A Wilde and Crazy Guy


The ultimate motion-picture adaptation of an Oscar Wilde work, Albert Lewin’s 1945 classic THE PICTURE OF DORIAN GRAY gets the Blu-Ray upgrade from the eternally wunderbar folks at The Warner Archive Collection.

A movie that I constantly wanted to love as a kid (the brilliant subtlety whizzed by me), GRAY just seemed like an attempt from a studio known for musicals and women’s pics to do horror.  Watching at it now through adult eyes, it is the epoch of Golden Age screen horror – in look, in approach, in pure cold evil.

GRAY had long been on producer-director Albert Lewin’s bucket list (admittedly, before such a thing even existed).  He had moved from producing to directing with his extraordinary pseudo-bio flick, 1942’s The Moon and Sixpence, starring the movies’ dean of snark, George Sanders.  As a perk, Lewin included Technicolor inserts of the main character’s art works (the artist in question being Paul Gauguin, although “Charles Strickland” in the pic).  This device worked beautifully, and Lewin used it with greater success in GRAY.  The shimmering, luminescent monochrome photography jolts the audience when cuts are made to the infamous portrait in vivid Technicolor (especially once the painting starts to “turn”).  Again, in all due respects to the 1960s TV broadcasts, not only were the Technicolor inserts not printed in the imbibition process, but the cutaways were often removed altogether – considered too frightening for young viewers.  Suffice to say, this is the complete, uncut version.

The story is legend.  A narcissistic Victorian male glamor-puss poses for his portrait, courtesy of a friendship with a renowned artist, Basil Hallward (Lowell Gilmore). Hallward has an affinity for the supernatural and has his home decorated with cats – feline magical familiars of many an ancient civilization (here, being of the Egyptian variety).  The portrait’s subject, Dorian Gray, bemoans the fact that the canvas will outlive him – that soon, physically, he’ll pale next to it.  He vows he would essentially trade his soul if this inevitability were reversed.

And so it is.

But there’s a price to pay for vanity.  Every nasty aspect of the human condition will be etched into the painting, while the never-aging Dorian Gray will remain youthful, increasingly degenerate and, eventually, murderous.

An active, participating and thoroughly (at least, initially) amused bystander is London dandy Lord Henry Wotton (basically the Wilde character), the singular Greek chorus whose droll, witty comments on current culture, society, sexuality and (his favorite) vice guide us through this impeccable nightmare of hypocrisy.  Who else could play this but Lewin’s favorite leading man, top-billed George Sanders?  It’s a sensational performance that should have garnered him an Oscar for Best Actor (he wasn’t even nominated); outside of the winner (Ray Milland; agreed a fantastic job for The Lost Weekend), the other noms ranged from “okay” to “feh” (I mean, Gene Kelly for Anchors Aweigh?).  One of the few hilarious breathers in the movie comes when Sanders’ gallivanting Lord Wotton expresses annoyance by the attention of a woman at a formal dinner before realizing that the lady his wife (Lisa Carpenter).  As Gray, newcomer Hurd Hatfield enacted the role he seemingly was born to play – and it genuinely appeared as if he, too, had made a demonic pact, as the actor physically looked the same for more than twenty years after the pic’s release.  The remainder of the magnificent supporting cast includes Donna Reed, Peter Lawford, Douglas Walton, Richard Fraser, Miles Mander, Mary Forbes, Robert Greig (not as a butler), Lilian Bond, Billy Bevan and, best of all, Angela Lansbury, whose take as the sad, doomed lover of Dorian, Sibyl Vane, is concurrently sensual and pathetic (and WAS nominated for Best Supporting Actress).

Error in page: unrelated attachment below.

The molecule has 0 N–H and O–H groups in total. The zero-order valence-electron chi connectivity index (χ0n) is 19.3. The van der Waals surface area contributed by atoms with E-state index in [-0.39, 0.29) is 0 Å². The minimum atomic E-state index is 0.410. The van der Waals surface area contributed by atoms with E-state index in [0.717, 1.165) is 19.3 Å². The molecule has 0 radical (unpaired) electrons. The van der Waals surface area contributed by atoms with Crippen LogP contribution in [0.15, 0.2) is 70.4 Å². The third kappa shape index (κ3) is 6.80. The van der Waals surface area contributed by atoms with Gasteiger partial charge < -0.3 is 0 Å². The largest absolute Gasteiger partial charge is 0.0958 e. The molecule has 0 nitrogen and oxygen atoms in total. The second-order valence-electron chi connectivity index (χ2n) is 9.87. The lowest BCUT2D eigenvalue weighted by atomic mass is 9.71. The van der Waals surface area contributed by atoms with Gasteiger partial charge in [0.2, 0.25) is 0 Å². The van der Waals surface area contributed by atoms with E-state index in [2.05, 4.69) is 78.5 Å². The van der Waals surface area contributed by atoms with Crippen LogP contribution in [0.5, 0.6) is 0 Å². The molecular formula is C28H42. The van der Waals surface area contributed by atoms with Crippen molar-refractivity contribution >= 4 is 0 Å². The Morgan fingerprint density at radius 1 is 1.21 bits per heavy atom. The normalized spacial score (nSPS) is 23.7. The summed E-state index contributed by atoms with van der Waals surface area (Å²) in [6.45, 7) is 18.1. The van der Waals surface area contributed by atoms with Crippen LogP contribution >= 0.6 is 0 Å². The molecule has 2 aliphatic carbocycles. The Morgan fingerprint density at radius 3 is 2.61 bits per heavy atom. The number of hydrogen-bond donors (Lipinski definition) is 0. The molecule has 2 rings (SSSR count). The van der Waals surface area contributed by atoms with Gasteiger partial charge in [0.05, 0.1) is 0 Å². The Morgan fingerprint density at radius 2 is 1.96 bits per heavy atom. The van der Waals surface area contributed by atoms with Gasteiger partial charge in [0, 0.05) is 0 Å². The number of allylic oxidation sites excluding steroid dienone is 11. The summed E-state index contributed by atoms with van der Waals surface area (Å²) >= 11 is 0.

Truth be told, I’ve never seen a bad print of this movie, but thanks to GRAY‘s going Blu, I’ve never seen one better.  The 1080p clarity and texture of Harry Stradling, Sr’s cinematography is epic (he deservedly won an Academy Award).  The soundtrack, featuring a score by house composer Herbert Stothart (whom I confess, I never warmed up to) is nevertheless perfect.  Producer Pandro S. Berman likewise did an outstanding job; however, the main kudos must go to writer-director Lewin, who pulled out all the stops.  Lewin’s fascination with phantasmagoria would continue with a subsequent 1951 MGM entry, the all-Technicolor fantasy Pandora and the Flying Dutchman; it is his masterpiece, and desperately needs a Blu-Ray evocation.

There are some marvelous extras on this platter, including audio commentary by Lansbury and film historian Steve Haberman, plus an Oscar-winning short (Stairway to Light) and cartoon Quiet Please!) from the period of GRAY’s release.  Sidebar trivia: my mom was terrified by this movie when she first saw it, and held on to the local Loew’s theater handbill.  That theater, long gone by the time I entered the world (becoming a Gristede’s supermarket), presented this chiller on a double bill with Boston Blackie Booked on Suspicion.  I have no words.

THE PICTURE OF DORIAN GRAY.  Black and white (w/Technicolor inserts).  Full frame [1.37:1; 1080p High Definition]; 2.0 DTS-HD MA.  Warner Archive Collection/Warner Home Video.  CAT # 1000537539.  SRP: $21.99.

Available from the Warner Archive Collection:  http://www.wbshop.com/warnerarchive or online retailers where DVDs and Blu-rays® are sold.




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